In a move that further illustrates the vitality of financial advisers,
is making further moves to pitch its funds through financial planners and brokers.
In September and October, the Denver-based fund shop, which has traditionally sold its funds directly to investors, filed paperwork with regulators to add Class K shares to most of its stock and bond mutual funds. These new share classes should launch by year end and will levy 0.45% annual 12b-1, or marketing, fees to pay financial planners.
Among the few funds without Class K filings are
Invesco Small Company Growth, which closed to new investors on Aug. 31;
Invesco Pacific Basin and
Invesco Latin American Growth. The latter two funds are scheduled to liquidate this month pending shareholder approval.
Back in February, the firm launched Class C shares to 27 of its funds. Class C shares levy a maximum 1% annual marketing fee and a 1% back-end load on shares sold within 13 months of purchase. At the same time, the firm announced plans to double its corps of wholesalers -- the folks who traipse around the country pitching funds to brokers and financial advisers.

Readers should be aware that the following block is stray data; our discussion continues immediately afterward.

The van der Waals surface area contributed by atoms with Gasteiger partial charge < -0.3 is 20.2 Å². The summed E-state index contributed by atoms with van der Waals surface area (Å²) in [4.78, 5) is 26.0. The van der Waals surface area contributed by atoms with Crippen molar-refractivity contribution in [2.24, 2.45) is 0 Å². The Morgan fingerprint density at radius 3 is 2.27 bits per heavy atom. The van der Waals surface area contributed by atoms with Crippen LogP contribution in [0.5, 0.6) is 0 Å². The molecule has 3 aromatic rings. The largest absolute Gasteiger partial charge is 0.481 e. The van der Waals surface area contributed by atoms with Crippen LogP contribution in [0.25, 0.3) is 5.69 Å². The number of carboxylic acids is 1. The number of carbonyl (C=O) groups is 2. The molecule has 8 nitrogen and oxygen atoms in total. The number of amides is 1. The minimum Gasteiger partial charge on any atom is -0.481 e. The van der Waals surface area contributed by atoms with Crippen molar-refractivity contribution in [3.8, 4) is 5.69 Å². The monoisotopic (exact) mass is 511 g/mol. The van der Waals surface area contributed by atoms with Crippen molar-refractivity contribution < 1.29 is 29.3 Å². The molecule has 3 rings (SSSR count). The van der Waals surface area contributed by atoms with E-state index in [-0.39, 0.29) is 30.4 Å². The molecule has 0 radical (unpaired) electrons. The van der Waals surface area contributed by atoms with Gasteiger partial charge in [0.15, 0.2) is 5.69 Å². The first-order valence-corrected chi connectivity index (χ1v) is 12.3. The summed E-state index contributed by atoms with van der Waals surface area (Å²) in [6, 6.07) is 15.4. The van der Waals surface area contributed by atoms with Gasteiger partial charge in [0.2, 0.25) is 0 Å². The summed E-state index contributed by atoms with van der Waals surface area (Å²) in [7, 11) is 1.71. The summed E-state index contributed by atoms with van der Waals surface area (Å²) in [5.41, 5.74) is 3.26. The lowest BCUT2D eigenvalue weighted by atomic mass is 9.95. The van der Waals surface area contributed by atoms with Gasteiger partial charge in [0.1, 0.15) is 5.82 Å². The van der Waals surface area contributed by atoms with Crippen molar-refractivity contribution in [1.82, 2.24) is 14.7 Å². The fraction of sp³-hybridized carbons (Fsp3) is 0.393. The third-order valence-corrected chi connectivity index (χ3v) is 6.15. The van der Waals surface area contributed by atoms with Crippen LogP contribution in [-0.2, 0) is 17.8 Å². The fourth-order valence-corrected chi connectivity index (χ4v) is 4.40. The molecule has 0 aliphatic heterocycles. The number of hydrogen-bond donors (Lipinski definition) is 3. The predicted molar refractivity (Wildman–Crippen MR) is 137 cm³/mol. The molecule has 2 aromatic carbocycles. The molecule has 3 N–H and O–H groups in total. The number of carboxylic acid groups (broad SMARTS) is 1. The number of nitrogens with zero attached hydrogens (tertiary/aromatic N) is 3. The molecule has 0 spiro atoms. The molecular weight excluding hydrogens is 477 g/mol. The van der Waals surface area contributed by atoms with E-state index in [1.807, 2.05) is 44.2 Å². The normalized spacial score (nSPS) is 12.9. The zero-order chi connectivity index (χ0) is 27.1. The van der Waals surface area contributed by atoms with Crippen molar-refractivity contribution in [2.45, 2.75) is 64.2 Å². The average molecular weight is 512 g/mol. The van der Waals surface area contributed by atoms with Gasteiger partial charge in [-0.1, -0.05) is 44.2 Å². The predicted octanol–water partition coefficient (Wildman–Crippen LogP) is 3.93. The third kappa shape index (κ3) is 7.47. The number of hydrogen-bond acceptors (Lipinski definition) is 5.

Invesco's high-octane funds have been selling well. Through the end of September, it was the fifth best-selling fund shop, according to Boston-based fund consultant
. The firm's assets, now topping $50 billion, have just about doubled over the 12 months ending Sept. 30.
But just like you can never be too thin or too rich, this move shows fund companies can never have too many distribution channels. The firm's statements claim some 75% of fund purchases come through brokers, financial planners and other advisers. Invesco now has a separate Web site for investment advisers.
Inveso is hardly alone in wooing financial advisers.
several other traditionally direct-sold shops have made moves to pitch their funds through brokers and planners.